A glimpse into your sovereign will for my heart, my life and a daily, hourly plan that pleases you.
Help me to let go of lesser needs that bind me,
Give me strength and help me to overcome my lesser views and perspectives
So that I see you, honor you, cherish you, choose you and value what you love
in this world and in the next.
Oh Father, pull forward from my heart what you would love to call to act on your behalf.
Make known in my life the path that calls out the truth and brings your will into being.
Let the contentment of peace of your love reign in my heart throughout the day and night.
Bring your joy into me because you love me as your own. 
Place me secured with you, beside you with a clear vision of The Eternal and set the eyes of my heart upon you in this hour and every next!
Thank you, that as your Beloved, your peace lives in my heart now and forever wherever I am.

In Jesus Name,
Amen

“True Contentment; the Long View of Heart”, from L.Willows (prayer, the eternal good)

5144570c38fd45e7addd42354d0211da-1-e1544658985484.jpg

A good friend brought up the subject of Contentment in a rich conversation yesterday. It gave me pause to dwell more deeply on how my own heart desires to experience feeling content with my present circumstances and rest in knowing that God is sovereign. That “all things are for my good” even if I do not presently understand the things and events that surround me in this world.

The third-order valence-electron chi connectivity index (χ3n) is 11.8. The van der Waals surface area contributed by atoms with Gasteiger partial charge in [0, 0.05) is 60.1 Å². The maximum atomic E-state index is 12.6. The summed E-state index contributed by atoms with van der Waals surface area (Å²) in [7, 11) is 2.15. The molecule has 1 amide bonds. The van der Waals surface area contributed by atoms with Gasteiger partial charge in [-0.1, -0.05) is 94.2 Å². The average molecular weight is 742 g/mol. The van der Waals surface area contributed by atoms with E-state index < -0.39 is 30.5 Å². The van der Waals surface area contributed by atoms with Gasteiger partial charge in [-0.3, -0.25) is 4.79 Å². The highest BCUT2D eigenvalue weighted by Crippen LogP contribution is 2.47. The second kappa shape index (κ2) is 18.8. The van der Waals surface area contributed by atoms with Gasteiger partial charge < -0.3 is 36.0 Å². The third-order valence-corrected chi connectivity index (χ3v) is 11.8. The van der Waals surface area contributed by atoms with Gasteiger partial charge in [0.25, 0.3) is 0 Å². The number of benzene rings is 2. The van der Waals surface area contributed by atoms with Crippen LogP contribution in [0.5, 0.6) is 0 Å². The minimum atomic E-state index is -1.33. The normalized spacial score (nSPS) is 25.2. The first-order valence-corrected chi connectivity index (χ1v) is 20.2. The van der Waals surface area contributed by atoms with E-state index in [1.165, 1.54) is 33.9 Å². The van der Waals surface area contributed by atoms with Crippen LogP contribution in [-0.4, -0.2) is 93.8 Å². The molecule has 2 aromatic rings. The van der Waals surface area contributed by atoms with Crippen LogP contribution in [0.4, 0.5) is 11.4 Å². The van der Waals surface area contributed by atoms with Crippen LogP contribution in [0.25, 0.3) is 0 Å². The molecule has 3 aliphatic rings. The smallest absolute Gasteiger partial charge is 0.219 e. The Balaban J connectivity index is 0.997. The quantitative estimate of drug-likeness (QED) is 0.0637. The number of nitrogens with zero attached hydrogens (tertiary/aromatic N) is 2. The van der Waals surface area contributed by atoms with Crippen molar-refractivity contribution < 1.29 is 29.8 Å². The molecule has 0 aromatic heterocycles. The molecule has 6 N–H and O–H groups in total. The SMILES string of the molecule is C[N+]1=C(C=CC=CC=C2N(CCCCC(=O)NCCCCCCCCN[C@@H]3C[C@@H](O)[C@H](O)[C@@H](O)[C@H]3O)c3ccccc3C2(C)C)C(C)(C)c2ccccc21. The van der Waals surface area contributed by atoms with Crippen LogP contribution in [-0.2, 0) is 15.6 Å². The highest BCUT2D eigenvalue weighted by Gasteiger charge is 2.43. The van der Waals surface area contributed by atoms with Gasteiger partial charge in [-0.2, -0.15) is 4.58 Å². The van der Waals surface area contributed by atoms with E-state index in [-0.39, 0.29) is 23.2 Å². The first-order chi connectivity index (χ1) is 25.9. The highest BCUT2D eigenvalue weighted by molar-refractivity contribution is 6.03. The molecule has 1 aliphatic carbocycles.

But if things are working together for good, and for his purpose- shouldn’t it also feel rather good? Or maybe not? Was Contentment ever implied in God’s goodness in scripture? I decided to explore the topic further.

Romans 8:28

And we know that for those who love God all things work together for good, for those who are called according to his purpose.

God works all things together for good for those that love him. This is arguably a most profound verse in Romans that can take a lifetime to dwell upon. For today, I am letting a part sink in. It is the appearance of how “all things” present themselves to each of us and how perspective affects it. From a perspective, as mortal beings- we attach feelings and subsequent states of being. They then cause us to live in what we call peace and contentment or it’s opposite – disruption and chaos.

These feelings and perspectives can be called ways of Viewing Life.

When we are in what I call the “short view”, or our mortal hearts we are attached to our feelings and needs. When we are in what I am calling “the Long View”, we are seeing from spiritual vision and are aware of True Needs. We are infused with Christ’s Spirit.

Continuing with the working of “all things”, when God works in this way, we need to realize that we are receiving his promise from a mortal perspective. When we have needs and expectations they become a filter that is placed in front of our eyes like a lens. We are not able to view our true needs or even our present circumstances in the same way that God can. But we do feel them and experience them vividly. We desire to be free of conflict. We long for Contentment. We seek some kind of end to the lack of peace in our hearts.

What is True Contentment? Is it a view? A thing? A secret? An ability?

I realized that I needed to re-define Contentment. We seem to connect being content with a sense of pleasure and satisfaction but actually the biblical meaning from the Greek word “autárkeia” is (from  /autós, “self” and /arkéō, “to suffice, be sufficient”) – properly, self-sufficient; used of the Spirit-filled Christian – having all they need within through the indwelling Christ.